This was a great way to end the ride, past Islamorada the Keys open up and become much more like you imagine them to be when you see them on the map, a single road stretching out into the sea with frequent stops at tiki bars and marina restaurants. And then it was into Key West down to Mile 0 and the trip is done!
The distance worked out at just over 2400 miles in the end. Counter-intuitively, cutting inland to avoid the flooding actually cut the ride by around 100 miles. I travelled through 13 states altogether.
The morning was spent traveling through the urban sprawl south of Miami, mainly on the M-path, then a blast down the highway and onto the Keys. This first section of the keys is pretty anti-climactic as it's actually mostly just a bike path next to a 4 or 2 lane highway with motels, fishing shops and gas stations on either side and only occasional glimpses of the sea.
Drinks were at the Lorelei Restaurant & Cabana Bar where I chatted to a Democrat political campaigner about the upcoming mid-terms, biometrics and the implementation of ID cards in Indonesia.
The coastal ride as you get nearer to Miami is actually quite nice generally, less scuzzy strip malls and more pleasant coastal communities. Some strong winds as the far edges of the hurricane moving in from the Caribbean were felt.
The evening was spent in the bar at the W South Beach discussing the use of blockchain to facilitate interactions between growers, distributors, and retailers in the marijuana industry in California, legal careers in New York and life in Orange County.
Much of this part of the Florida coast is frankly pretty scuzzy, mostly endless strip malls with occasional diversions into marinas and more pleasant coastal communities to relieve the tedium.
Drinks were in the Dive Bar where talk was of coming to the US from St. Vincent , working in the port for 30 years, getting laid off and becoming a musician. And developments in the St Vincent marijuana industry.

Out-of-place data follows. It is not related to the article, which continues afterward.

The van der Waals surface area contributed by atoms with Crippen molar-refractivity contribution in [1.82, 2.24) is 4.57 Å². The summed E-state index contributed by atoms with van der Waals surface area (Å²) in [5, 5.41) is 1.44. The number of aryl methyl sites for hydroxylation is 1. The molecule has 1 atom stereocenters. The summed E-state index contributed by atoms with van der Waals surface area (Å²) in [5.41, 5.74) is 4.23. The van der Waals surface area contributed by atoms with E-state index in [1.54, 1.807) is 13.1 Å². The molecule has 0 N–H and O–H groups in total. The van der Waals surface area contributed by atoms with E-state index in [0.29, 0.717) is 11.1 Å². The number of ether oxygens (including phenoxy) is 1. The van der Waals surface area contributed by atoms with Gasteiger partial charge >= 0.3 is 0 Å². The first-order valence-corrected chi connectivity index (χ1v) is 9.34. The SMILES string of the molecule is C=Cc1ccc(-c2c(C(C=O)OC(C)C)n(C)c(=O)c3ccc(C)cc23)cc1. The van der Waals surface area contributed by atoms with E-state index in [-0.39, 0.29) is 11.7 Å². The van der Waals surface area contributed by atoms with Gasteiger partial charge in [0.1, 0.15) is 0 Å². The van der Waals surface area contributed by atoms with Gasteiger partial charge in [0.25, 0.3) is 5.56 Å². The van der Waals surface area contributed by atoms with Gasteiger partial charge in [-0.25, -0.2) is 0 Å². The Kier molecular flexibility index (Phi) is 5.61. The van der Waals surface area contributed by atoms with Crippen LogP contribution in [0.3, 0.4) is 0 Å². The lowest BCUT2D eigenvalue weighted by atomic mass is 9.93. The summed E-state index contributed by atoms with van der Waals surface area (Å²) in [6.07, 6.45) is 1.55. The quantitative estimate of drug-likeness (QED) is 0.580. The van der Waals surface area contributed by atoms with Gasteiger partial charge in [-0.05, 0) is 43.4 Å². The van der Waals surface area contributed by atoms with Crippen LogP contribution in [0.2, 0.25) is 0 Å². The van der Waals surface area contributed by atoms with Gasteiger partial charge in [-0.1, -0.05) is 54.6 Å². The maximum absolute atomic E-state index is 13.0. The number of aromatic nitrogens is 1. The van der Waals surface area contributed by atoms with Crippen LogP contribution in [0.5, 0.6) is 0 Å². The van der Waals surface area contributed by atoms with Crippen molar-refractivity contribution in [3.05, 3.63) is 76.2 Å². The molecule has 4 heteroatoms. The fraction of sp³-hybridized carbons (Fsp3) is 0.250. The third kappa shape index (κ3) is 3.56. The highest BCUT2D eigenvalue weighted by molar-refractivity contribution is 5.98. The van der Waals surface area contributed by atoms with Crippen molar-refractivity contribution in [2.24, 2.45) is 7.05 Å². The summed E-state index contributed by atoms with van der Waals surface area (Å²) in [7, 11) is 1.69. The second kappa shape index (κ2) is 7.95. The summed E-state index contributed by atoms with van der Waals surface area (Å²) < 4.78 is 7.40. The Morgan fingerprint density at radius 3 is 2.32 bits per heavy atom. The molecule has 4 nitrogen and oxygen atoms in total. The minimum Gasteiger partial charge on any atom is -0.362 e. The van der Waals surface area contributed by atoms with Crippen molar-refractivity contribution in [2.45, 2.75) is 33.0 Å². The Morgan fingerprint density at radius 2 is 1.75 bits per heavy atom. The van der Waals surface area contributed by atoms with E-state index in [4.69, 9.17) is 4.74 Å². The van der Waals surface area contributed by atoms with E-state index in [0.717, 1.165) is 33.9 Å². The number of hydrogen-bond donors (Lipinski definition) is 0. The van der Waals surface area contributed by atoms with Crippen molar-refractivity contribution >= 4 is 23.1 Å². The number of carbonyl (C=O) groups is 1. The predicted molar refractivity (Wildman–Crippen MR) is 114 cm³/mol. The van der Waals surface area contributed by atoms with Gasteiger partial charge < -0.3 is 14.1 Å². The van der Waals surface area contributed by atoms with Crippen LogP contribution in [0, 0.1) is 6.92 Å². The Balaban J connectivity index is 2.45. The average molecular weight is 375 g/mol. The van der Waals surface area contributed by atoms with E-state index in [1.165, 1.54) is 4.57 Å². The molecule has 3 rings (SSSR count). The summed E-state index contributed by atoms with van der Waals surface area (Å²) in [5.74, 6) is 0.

A mix of nice coastal roads and more built up areas (e.g. Daytona Beach) today. Cocoa Beach itself is a touristy area where people wait to board cruise ships or visit Cape Canaveral. The evening was spent in Coconuts on the Beach where I discussed motor racing, Key West and Miami with a former Indy driver.
I crossed into the last state, Florida, early in the morning and after Jacksonville cut straight down to the coast, keen to finally have some real coastal riding by the sea. You can see how the geography has influenced the lifestyle here. Rather than the swampy inlets of the Georgia coast there are miles of sandy beaches lined, on this part of the coast, with miles of beachfront homes.
The route took me through St. Augustine, the nation's oldest city, and on down the coast to Flagler's Beach where the evening was spent at Finn's Beachside Pub on the rooftop overlooking the sea, discussing boat building, American television and political correctness.
Apologies for the deterioration in quality of the photos recently, I cracked my phone across the camera lens......
I started late, knowing that I had a simple, flat ride ahead of me. Three reroutes later, including a major detour because of a bridge closed by the police because of an accident, and I was regretting the late start.
In between I had rolled down flat roads through Georgia and visited what is apparently the smallest church in America.
The evening was spent in Kingsland which is essentially a stopover for people traveling down the coast with a few motels and a couple of chain bars. All in all, not the greatest day of the trip.
Although I am finally back on the coast you don't get a strong sense of being on the coast here as, much as in parts of Maine, the coastline is studded with inlets and the 'coastal' road runs across the top of the inlets so you rarely catch sight of the sea, just the occasional bridge across a swampy inlet.
On a quiet early week evening in Savannah I chatted with a couple who spent a large chunk of their working lives working on the space shuttle program.